Donnerstag, Januar 30th, 2014 | Author:

IntroductionAlthough aromatase inhibitors (AIs; for example, letrozole) are highly effective in treating estrogen receptor positive (ER+) breast cancer, a significant percentage of patients either do not respond to AIs or become resistant to them. Previous studies suggest that acquired resistance to AIs involves a switch from dependence on ER signaling to dependence on growth factor-mediated pathways, such as human epidermal growth factor receptor-2 (HER2). However, the role of HER2, and the identity of other relevant factors that may be used as biomarkers or therapeutic targets remain unknown. This study investigated the potential role of transcription factor hypoxia inducible factor 1 (HIF-1) in acquired AI resistance, and its regulation by HER2.
Methods:
In vitro studies using AI (letrozole or exemestane)-resistant and AI-sensitive cells were conducted to investigate the regulation and role of HIF-1 in AI resistance. Western blot and RT-PCR analyses were conducted to compare protein and mRNA expression, respectively, of ERalpha, HER2, and HIF-1alpha (inducible HIF-1 subunit) in AI-resistant versus AI-sensitive cells. Similar expression analyses were also done, along with chromatin immunoprecipitation (ChIP), to identify previously known HIF-1 target genes, such as breast cancer resistance protein (BCRP), that may also play a role in AI resistance. Letrozole-resistant cells were treated with inhibitors to HER2, kinase pathways, and ERalpha to elucidate the regulation of HIF-1 and BCRP. Lastly, cells were treated with inhibitors or inducers of HIF-1alpha to determine its importance.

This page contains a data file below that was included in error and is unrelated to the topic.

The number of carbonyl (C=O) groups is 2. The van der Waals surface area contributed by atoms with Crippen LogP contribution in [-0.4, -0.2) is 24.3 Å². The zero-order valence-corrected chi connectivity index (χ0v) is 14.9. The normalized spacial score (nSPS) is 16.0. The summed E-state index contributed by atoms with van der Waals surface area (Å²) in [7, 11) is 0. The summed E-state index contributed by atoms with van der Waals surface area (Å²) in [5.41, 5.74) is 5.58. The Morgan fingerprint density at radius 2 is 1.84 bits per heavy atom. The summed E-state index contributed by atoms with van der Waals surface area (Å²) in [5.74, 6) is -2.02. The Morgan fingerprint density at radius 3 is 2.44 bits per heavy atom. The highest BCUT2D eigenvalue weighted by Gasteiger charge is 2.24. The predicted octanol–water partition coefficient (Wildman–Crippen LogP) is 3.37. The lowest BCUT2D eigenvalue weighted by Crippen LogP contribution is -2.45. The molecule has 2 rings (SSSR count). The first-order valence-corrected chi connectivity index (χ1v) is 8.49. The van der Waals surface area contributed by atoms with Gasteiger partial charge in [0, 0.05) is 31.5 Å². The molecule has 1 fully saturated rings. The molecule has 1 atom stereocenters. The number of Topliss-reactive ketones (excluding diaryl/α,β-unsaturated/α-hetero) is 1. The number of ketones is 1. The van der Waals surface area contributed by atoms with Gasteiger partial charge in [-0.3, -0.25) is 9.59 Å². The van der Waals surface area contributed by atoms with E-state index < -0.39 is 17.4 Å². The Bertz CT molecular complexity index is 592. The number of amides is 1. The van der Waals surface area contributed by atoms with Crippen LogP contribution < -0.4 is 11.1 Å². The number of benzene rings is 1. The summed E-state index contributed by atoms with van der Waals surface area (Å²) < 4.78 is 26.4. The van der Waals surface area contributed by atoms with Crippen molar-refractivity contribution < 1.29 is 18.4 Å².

Results:
Basal HIF-1alpha protein and BCRP mRNA and protein are higher in AI-resistant and HER2-transfected cells than in AI-sensitive, HER2- parental cells under nonhypoxic conditions. HIF-1alpha expression in AI-resistant cells is likely regulated by HER2 activated-phosphatidylinositide-3-kinase/Akt-protein kinase B/mammalian target of rapamycin (PI3K/Akt/mTOR) pathway, as its expression was inhibited by HER2 inhibitors and kinase pathway inhibitors. Inhibition or upregulation of HIF-1alpha affects breast cancer cell expression of BCRP; AI responsiveness; and expression of cancer stem cell characteristics, partially through BCRP.
Conclusions:
One of the mechanisms of AI resistance may be through regulation of nonhypoxic HIF-1 target genes, such as BCRP, implicated in chemoresistance. Thus, HIF-1 should be explored further for its potential as a biomarker of and therapeutic target.

Donnerstag, Januar 30th, 2014 | Author:

An early stage study shows melatonin – a hormone that regulates the body’s sleep and awake cycles – may have the potential to help slow the growth of certain breast cancer tumors, according to researchers from Henry Ford Hospital in Detroit and Foundation for Research Support of the State of São Paulo.

Donnerstag, Januar 30th, 2014 | Author:

A new study, published in the American Association for Cancer Research’s journal Cancer Prevention Research, challenges the current recommendations for management of a type of breast tissue abnormality.

Donnerstag, Januar 30th, 2014 | Author:

A new US study finds that yoga can benefit breast cancer survivors by reducing fatigue and inflammation. While yoga has many components, the researchers believe breathing and meditation probably had the biggest impact.